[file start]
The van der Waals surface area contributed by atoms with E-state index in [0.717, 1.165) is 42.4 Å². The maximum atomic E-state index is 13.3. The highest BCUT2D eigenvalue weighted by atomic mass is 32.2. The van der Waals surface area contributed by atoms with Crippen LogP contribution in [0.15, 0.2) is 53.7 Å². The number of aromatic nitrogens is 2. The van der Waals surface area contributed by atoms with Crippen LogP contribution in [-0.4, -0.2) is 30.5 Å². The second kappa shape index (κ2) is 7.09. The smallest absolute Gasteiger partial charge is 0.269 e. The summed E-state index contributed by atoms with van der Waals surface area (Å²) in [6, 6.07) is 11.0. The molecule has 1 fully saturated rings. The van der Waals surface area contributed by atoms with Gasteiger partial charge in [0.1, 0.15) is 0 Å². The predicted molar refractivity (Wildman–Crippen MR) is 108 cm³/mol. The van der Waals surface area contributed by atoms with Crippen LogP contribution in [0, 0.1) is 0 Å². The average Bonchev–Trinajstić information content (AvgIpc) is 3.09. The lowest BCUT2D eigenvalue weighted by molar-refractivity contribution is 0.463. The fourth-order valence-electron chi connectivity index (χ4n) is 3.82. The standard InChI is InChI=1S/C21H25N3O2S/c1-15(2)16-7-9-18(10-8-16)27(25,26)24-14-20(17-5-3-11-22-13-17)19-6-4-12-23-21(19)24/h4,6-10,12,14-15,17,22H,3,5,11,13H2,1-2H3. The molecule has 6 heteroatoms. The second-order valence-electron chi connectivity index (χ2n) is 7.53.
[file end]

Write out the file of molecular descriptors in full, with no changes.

The van der Waals surface area contributed by atoms with E-state index in [0.717, 1.165) is 42.4 Å². The maximum atomic E-state index is 13.3. The highest BCUT2D eigenvalue weighted by atomic mass is 32.2. The van der Waals surface area contributed by atoms with Crippen LogP contribution in [0.15, 0.2) is 53.7 Å². The number of aromatic nitrogens is 2. The van der Waals surface area contributed by atoms with Crippen LogP contribution in [-0.4, -0.2) is 30.5 Å². The second kappa shape index (κ2) is 7.09. The smallest absolute Gasteiger partial charge is 0.269 e. The summed E-state index contributed by atoms with van der Waals surface area (Å²) in [6, 6.07) is 11.0. The molecule has 1 fully saturated rings. The van der Waals surface area contributed by atoms with Gasteiger partial charge in [0.1, 0.15) is 0 Å². The predicted molar refractivity (Wildman–Crippen MR) is 108 cm³/mol. The van der Waals surface area contributed by atoms with Crippen LogP contribution in [0, 0.1) is 0 Å². The average Bonchev–Trinajstić information content (AvgIpc) is 3.09. The lowest BCUT2D eigenvalue weighted by molar-refractivity contribution is 0.463. The fourth-order valence-electron chi connectivity index (χ4n) is 3.82. The standard InChI is InChI=1S/C21H25N3O2S/c1-15(2)16-7-9-18(10-8-16)27(25,26)24-14-20(17-5-3-11-22-13-17)19-6-4-12-23-21(19)24/h4,6-10,12,14-15,17,22H,3,5,11,13H2,1-2H3. The molecule has 6 heteroatoms. The second-order valence-electron chi connectivity index (χ2n) is 7.53.